The sun, the engine of all weather, assaulted the herd mercilessly. Their tongues lolled. Their brains cooked in their cases. The mucus in their nostrils and sinuses dried. Only a few caught the scent of moist pastures wafting on an errant breeze from the east. These few lifted their heads in that direction and hesitated, but the lead male missed it, and they continued the march.
One male, a bachelor of just two years, skirting the edge of the herd caught the scent and looked in its direction. The heat, rising from the hard ground in waves, obscured everything beyond a few dozen yards. Not even the hyenas patrolling the flanks of the herd were visible. A cow following close behind bumped into the bull and shook its head in annoyance. The bull showed no sign of noticing.
He took a few hesitant steps in the direction of the scent and sniffed again. Another wisp of the smell of green caused a trickle of saliva to flow into his open mouth and fall to the ground. It almost evaporated before reaching the earth.
A towering dust devil spun across the barren plain and intersected with the herd. The animals behind hesitated while the ones ahead plodded forward, and a path opened in their ranks allowing the miniature tornado to pass. The young male looked back over its shoulder and witnessed the event without interest. It was waiting to see if any other wildebeests were turning towards the scent it had detected. None were.
The young bull turned its attention back to the east and raised its nose high to test the air once more. The scent wasn't there. Its spore had been lost in the passing dust devil. The animal dropped its head. The saliva stopped. Hope, if such a concept was within its ken, was forgotten. Then as it turned to rejoin the path of the herd, a fresh breath of air scented with green grass caught its attention again. Once more the wildebeest turned to the east and raised its nose high. The smell of life-giving grass gave it strength to call again, louder this time. A scattering of its companions swung their heads. A few raised their noses, caught the scent, and echoed the call.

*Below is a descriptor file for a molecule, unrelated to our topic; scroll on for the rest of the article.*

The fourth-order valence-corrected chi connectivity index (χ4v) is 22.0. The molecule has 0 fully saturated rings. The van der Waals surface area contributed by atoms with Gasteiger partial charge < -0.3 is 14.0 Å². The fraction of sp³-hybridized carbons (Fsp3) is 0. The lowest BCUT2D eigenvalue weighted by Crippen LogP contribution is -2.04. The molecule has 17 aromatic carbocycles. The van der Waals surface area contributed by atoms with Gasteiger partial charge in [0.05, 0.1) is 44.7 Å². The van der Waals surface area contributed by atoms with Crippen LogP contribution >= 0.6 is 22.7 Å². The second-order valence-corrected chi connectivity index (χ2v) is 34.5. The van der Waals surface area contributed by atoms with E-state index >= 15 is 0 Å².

The leader was too far ahead to hear the message and plodded on. However, some innate sense inspired it to look back over its shoulder. Although it sensed the disturbance in the herd, it didn't have the strength to disobey the instinct that called it forward towards the traditional feeding grounds. Besides, it could depend upon its lieutenants, the other bulls to keep the herd following. It did not know that one of those lieutenants and a few rebellious cows were balking at its lead.
The young bull mistook the insurgents as the rest of the herd and began leading them to the east. Some inbred intelligence told it that the leader would soon arrive to assume command. It would push him rudely aside and take credit for finding the unseen sanctuary. But the leader didn't arrive. Still, the young bull led on, its small breakaway herd following.
They soon crossed the path of the predators that patrolled the flank of the herd. Chance let them pass between two of the carnivores. In the blistering heat, the senses of the lead one missed the wildebeests crossing its back trail. The following one saw them as vague images in a shimmering landscape. Had it been hungry, it would have rushed forward to investigate and alert the pack. As it was, the pack had recently feasted on wildebeest and it ignored them as though they were merely phantoms. It remained on post following the main body of the herd.
The young bull didn't look back for the herd until evening when the sun abated and the mirages began to lift. It paused atop a small rise in the ground. Ahead lay a lush pasture with a river meandering lazily through it. Behind lay the herd in the distance, still plodding northward.
The cows following stopped just below the rise. They had no knowledge of the pasture other than the scent that became stronger with every pace. Following the gaze of their new leader, they too saw the herd struggling towards the horizon with its train of predators on both sides and close behind.
A conflict arose in the wildebeests. Each was pulled in two directions. The instinct to herd pulled them to the north. The scent of life pulled them to the east.
The young bull shook its head and passed over the rise. The others followed. A new herd was born.